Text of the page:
this second part nearly didnt happen as when i arrived i found the yard had changed hands and was all set to write it off as a waste of time and head home untill i spotted something in the far corner of the yard and sought permission to take some photographs which was given by way of intercom so off i trotted across the yard camera in hand to find my subject.
mass transit was founded in May 1998 by Michael Strafford an engineering business, performing contract maintenance for other operators. It also specialised in the conversion of buses for non-passenger use. It then diversified into the operation of school bus services At the time operations ceased it operated 86 routes serving 32 schools and at its peak carried some 15,000 children a day to and from schools across south yorkshire and lincolnshire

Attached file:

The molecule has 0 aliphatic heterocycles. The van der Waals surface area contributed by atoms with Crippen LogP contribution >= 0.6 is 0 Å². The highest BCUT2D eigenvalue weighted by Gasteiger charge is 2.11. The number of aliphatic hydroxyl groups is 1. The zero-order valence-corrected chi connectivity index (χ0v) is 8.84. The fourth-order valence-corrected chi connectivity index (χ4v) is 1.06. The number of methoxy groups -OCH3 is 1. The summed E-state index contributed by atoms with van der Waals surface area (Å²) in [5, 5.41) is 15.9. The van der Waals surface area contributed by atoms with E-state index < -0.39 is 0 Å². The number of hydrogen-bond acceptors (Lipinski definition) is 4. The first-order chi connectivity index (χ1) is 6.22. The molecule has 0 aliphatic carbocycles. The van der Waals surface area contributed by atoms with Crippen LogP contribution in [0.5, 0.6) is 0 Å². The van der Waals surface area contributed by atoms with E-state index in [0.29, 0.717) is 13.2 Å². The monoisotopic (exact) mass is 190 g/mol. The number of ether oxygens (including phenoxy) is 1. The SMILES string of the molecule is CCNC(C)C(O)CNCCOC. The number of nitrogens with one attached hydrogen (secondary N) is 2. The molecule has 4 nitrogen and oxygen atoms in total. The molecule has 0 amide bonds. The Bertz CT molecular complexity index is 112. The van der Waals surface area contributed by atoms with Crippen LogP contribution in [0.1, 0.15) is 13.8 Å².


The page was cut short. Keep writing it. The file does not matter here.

Between 2001 and 2005, Brightbus, then known as Mass Transit, had a substantial presence in lincolnshire following the acquisition of the bus operations of Applebys Coaches, Reliance Travel of great gonnerby and the grantham depot of lincolnshire roadcar.
The Grantham operation failed under Mass ownership and was sold to centrebus and the Lincoln area operations to dunn line in 2005
In 2004, BrightBus purchased the long established Leon Motors of finningley that was formed in 1922 and operated buses in doncaster by 2008 the company's stage-carriage work had passed to first south yorkshire and concentrated on school contracts which were based at the main BrightBus depot at north anston
mass/transit now brightbus disposed of the elderly leon and northern bus fleets which had kept the stage carriage and school services going and ran
a fleet of 73 buses, including many English built three-axle dennis dragons and leyland olympians the dragons repatriated from Hong Kong.